College Politics and Indian Democracy

College Students: A politically silent generation?

In the past decades, various studies have focused on college student demography to assess the civic and political health/awareness of the new generation. The results portray a generation that possesses much more civic potential, yet, surprisingly, it is disconnected from the field of conventional politics. There is widespread evidence, along with a general depiction in media, that college students, all around the world, today are cynical and indifferent about politics. While in many countries, student political activism is a comparatively recent phenomenon beginning with the 1960s, India has had a chequered and magnificent history of student activism in the independence struggle. The nationalist movement provided a facade of political identity to the Indian youth, in general, and student youth in particular.

Student political activism in the 1980s and 1990s (an ideology tending towards soft left and right of center) began to take a different character from the 1960s and 1970s (with a far-leftist ideology), the new era has surely emerged with its own identity of civic engagement and social activism. In this age, colleges and universities have taken responsibility for civic engagement through curricular and co-curricular experiences which allows college students to have opportunities to impact both local and national issues.

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Case Study: Delhi University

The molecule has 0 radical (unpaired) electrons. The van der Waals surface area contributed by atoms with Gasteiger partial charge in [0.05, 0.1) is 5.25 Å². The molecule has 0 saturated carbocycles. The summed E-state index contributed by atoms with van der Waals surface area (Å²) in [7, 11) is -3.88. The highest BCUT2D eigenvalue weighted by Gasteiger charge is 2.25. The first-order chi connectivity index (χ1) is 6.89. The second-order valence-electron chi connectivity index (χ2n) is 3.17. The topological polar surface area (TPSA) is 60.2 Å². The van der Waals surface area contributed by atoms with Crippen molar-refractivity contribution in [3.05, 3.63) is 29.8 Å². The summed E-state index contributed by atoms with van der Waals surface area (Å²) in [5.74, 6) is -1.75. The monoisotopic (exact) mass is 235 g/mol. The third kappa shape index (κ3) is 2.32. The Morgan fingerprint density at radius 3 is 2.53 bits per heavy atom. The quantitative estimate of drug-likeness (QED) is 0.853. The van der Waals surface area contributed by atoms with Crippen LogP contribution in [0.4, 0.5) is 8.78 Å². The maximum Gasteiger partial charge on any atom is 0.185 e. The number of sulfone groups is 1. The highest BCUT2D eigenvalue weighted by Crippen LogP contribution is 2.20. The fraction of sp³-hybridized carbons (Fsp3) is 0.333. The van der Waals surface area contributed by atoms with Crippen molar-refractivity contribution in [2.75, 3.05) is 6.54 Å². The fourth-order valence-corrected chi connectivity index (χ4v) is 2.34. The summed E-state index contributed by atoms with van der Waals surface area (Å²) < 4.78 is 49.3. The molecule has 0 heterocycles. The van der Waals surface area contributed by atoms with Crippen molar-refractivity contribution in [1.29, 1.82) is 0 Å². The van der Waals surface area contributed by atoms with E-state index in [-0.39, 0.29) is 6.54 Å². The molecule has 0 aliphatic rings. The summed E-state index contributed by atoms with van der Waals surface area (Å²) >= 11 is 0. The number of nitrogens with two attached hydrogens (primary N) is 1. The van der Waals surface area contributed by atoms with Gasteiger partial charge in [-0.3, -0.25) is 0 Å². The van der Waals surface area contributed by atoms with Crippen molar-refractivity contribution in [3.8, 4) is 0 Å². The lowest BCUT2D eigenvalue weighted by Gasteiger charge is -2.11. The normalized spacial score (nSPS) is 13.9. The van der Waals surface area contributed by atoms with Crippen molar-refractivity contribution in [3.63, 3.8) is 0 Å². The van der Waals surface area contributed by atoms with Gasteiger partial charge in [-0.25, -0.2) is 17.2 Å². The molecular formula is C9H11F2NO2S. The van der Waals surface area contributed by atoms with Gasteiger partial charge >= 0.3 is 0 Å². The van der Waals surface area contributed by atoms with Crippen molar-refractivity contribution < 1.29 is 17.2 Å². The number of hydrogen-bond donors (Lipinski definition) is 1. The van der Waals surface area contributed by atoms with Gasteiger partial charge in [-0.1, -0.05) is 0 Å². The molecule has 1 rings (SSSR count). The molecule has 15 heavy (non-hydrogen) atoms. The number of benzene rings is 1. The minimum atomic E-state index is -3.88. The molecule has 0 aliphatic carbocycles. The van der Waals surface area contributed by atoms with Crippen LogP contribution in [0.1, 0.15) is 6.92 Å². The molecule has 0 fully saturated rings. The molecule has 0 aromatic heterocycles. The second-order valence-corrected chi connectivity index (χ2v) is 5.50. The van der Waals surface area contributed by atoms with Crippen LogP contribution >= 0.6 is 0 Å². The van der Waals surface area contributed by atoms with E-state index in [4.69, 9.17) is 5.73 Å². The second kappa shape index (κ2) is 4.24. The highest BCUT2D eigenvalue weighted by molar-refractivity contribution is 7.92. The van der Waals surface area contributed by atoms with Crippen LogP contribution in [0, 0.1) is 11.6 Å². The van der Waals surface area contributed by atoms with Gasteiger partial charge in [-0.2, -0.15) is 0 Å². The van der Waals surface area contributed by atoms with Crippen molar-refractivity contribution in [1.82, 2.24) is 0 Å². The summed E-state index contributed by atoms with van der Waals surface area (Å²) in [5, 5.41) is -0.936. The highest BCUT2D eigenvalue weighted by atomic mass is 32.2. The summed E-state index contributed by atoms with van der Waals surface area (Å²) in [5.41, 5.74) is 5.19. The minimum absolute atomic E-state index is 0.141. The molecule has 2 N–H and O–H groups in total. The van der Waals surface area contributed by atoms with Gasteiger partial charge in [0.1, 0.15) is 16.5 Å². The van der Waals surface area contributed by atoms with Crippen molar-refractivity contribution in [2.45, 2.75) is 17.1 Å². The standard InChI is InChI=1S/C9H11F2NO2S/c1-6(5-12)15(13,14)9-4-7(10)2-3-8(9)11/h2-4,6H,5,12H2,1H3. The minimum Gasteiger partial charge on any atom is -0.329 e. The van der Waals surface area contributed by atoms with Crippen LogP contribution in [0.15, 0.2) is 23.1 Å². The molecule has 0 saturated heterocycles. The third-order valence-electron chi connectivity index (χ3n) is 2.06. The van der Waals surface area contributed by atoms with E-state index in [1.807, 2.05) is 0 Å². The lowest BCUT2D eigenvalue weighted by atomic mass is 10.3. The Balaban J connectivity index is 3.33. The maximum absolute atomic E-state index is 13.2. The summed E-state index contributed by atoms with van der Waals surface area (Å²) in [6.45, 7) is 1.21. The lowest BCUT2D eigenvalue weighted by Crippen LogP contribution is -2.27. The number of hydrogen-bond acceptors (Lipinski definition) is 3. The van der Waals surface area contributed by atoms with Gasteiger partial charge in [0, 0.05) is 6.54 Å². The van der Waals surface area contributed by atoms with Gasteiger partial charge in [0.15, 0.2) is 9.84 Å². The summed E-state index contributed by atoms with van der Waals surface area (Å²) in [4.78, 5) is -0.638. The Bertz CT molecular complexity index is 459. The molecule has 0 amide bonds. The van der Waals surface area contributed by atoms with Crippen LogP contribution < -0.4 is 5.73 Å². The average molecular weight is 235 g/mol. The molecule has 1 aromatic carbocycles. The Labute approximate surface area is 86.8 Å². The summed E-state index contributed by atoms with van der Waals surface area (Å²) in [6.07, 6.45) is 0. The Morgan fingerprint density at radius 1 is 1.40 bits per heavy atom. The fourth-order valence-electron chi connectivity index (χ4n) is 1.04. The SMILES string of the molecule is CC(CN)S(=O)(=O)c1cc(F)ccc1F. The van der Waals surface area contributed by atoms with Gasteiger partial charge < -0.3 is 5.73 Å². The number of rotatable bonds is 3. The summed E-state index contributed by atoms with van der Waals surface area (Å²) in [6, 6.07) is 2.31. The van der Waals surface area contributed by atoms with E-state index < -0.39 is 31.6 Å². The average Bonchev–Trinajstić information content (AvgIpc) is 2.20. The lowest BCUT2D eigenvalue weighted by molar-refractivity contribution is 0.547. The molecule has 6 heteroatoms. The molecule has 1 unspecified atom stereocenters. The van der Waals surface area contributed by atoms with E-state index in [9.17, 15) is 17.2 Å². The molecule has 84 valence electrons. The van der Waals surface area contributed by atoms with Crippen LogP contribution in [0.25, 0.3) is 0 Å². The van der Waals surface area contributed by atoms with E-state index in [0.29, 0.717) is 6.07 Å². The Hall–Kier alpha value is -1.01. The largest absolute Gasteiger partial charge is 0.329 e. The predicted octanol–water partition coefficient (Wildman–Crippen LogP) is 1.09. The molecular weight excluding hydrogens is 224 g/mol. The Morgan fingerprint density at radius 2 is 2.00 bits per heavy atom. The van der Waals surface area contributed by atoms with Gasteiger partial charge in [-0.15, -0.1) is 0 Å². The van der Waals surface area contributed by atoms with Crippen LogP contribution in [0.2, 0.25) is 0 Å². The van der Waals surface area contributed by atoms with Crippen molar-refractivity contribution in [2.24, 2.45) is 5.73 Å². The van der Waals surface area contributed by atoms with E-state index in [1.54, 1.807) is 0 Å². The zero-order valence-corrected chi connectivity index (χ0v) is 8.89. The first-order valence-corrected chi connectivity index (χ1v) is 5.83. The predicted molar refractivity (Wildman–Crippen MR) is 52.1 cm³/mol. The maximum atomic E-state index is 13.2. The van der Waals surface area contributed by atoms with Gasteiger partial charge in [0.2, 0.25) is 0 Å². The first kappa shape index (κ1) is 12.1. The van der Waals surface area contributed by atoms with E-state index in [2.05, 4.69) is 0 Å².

The past few years have noticed a steady rise in the role of student bodies in the circuit of Delhi University. Ever since 2000, the Delhi University Students Union (DUSU) has peaked its importance in the university. The student political parties are backed by some significant national parties like Akhil Bharatiya Vidyarthi Parishad (ABVP) is the student wing of the Bharatiya Janata Party (BJP), National Students’ Union of India (NSUI) is the student wing of the Indian National Congress, there are several other student political organizations like All India Students’ Association or All Indian Students’ Federation and many more. A recent addition to the list is the Aam Aadmi Party-backed Chatra Yuva Sangharsh Samiti (CYSS). Since Delhi University is one of India’s largest and prominent universities, it serves as a great platform for younger generations to express their opinions on diverse social and political issues.

While the major plus point for being actively involved in a student’s union is gaining popularity, honing leadership skills and walking into a knowledgeable future in the political arena. The student bodies have responsibilities in accordance with the university’s constitution. In addition, a lot of the nuisance created at the student level is not prevalent at the bigger stages. Apart from the constitutional responsibilities, there is a big difference between international student bodies and the ones in India, and the question of difference has risen as a result of various studies. When we compare the organization to the western counterparts, our student unions are still emerging but, are we freeing ourselves from the shackles of unclear domains when it comes to politics? Do our student unions reflect the un-impressive struggle Indian politics has faced in comparison to the world? These questions still remain unanswered.

The success and status of student politics can only be judged by students who are directly affected by it.

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What Delhi University Students Say